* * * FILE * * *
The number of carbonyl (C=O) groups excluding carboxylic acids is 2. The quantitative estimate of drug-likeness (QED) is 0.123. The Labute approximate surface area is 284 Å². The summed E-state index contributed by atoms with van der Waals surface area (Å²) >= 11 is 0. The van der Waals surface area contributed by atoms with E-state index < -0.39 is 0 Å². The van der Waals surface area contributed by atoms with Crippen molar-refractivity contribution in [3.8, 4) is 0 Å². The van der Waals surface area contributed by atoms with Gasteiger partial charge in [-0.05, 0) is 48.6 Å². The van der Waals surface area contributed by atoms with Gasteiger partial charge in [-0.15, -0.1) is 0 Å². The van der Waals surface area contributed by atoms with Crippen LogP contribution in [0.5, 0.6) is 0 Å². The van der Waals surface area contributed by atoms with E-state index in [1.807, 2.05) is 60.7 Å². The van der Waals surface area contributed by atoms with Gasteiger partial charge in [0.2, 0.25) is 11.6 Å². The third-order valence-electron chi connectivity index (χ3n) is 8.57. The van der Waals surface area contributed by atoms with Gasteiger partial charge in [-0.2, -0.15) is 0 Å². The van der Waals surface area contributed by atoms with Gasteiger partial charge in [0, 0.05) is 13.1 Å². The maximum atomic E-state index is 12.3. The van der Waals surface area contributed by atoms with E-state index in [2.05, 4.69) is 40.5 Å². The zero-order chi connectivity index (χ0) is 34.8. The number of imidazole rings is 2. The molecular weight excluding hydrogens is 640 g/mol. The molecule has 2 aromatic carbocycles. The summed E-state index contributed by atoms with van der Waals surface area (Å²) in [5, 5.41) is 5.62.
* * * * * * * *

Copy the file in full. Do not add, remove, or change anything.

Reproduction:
The number of carbonyl (C=O) groups excluding carboxylic acids is 2. The quantitative estimate of drug-likeness (QED) is 0.123. The Labute approximate surface area is 284 Å². The summed E-state index contributed by atoms with van der Waals surface area (Å²) >= 11 is 0. The van der Waals surface area contributed by atoms with E-state index < -0.39 is 0 Å². The van der Waals surface area contributed by atoms with Crippen molar-refractivity contribution in [3.8, 4) is 0 Å². The van der Waals surface area contributed by atoms with Gasteiger partial charge in [-0.05, 0) is 48.6 Å². The van der Waals surface area contributed by atoms with Gasteiger partial charge in [-0.15, -0.1) is 0 Å². The van der Waals surface area contributed by atoms with Crippen LogP contribution in [0.5, 0.6) is 0 Å². The van der Waals surface area contributed by atoms with E-state index in [1.807, 2.05) is 60.7 Å². The van der Waals surface area contributed by atoms with Gasteiger partial charge in [0.2, 0.25) is 11.6 Å². The third-order valence-electron chi connectivity index (χ3n) is 8.57. The van der Waals surface area contributed by atoms with Gasteiger partial charge in [-0.2, -0.15) is 0 Å². The van der Waals surface area contributed by atoms with Gasteiger partial charge in [0, 0.05) is 13.1 Å². The maximum atomic E-state index is 12.3. The van der Waals surface area contributed by atoms with E-state index in [2.05, 4.69) is 40.5 Å². The zero-order chi connectivity index (χ0) is 34.8. The number of imidazole rings is 2. The molecular weight excluding hydrogens is 640 g/mol. The molecule has 2 aromatic carbocycles. The summed E-state index contributed by atoms with van der Waals surface area (Å²) in [5, 5.41) is 5.62.